The Ethics of Instruction: What I Learned about Diversity and Difference
Holly B. Isserstedt.
This longitudinal study examines one teacher’s experiences as an instructor of diversity courses at a large university. The author uses a postmodern lens to redefine the term diversity as part of significant syntax of contemporary academic agendas. This study considers what happens when there is resistance to a growing demand for recognition of marginalization and practices of oppression within the Academy. The study further considers the objectives of diversity education mandates at the college level. Theorists Deleuze and Guattari (1987) argue that when a world view dies, the terms that define and analyze it also die, even while they continue to live on human tongues through inertia, custom, and unthought. This study seeks to discover the changes that occur when those tongues are held accountable.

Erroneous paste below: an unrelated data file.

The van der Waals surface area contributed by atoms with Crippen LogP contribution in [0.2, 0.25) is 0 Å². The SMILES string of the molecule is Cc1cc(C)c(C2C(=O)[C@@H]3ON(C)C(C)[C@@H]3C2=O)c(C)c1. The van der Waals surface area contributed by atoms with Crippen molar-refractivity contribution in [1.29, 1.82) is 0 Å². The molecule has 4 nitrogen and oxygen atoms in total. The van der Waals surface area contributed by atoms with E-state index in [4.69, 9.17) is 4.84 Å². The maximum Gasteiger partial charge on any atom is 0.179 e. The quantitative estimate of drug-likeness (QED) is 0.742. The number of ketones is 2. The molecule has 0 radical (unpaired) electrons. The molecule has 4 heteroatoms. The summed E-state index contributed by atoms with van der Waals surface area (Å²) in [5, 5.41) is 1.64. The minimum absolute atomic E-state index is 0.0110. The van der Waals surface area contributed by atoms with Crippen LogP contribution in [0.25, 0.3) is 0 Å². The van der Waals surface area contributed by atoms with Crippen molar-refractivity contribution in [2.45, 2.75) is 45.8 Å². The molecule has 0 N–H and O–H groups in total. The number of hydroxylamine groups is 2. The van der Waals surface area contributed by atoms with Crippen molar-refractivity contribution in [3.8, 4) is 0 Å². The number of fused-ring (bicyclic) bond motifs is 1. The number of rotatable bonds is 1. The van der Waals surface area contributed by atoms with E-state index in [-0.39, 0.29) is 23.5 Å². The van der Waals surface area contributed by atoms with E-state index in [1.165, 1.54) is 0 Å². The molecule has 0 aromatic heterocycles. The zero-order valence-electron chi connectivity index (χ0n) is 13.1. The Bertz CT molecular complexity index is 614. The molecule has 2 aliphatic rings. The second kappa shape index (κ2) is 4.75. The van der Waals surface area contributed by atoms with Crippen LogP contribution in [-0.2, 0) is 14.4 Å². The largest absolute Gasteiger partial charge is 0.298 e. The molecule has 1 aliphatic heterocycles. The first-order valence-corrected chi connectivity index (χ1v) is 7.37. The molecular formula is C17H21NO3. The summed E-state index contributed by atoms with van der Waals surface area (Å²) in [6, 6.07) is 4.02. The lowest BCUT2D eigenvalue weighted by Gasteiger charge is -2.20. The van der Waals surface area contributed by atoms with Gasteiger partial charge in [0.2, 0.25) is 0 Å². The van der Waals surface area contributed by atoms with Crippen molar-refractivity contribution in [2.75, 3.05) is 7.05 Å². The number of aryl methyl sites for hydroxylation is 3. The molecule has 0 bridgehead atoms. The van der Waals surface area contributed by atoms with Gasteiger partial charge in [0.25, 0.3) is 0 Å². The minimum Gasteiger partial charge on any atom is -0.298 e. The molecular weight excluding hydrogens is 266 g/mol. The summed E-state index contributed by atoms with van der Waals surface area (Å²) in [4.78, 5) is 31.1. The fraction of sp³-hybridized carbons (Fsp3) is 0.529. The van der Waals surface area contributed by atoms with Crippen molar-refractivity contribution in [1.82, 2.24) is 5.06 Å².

Deleuze, Gilles & Guattari, Felix. (1987). A thousand plateaus: Capitalism and schizophrenia. (Brian Massumi, Trans.). Minneapolis: The University of Minnesota Press. (Original work published 1980)
Holly B. Isserstedt (United States)
Lecturer in Women's Studies, PhD Student
The University of Georgia
Currently completing my final year of a PhD at The University of Georgia, former high school English teacher, Lecturer in the department of Gender Studies, Adjunct English Instructor
(Virtual Presentation, English)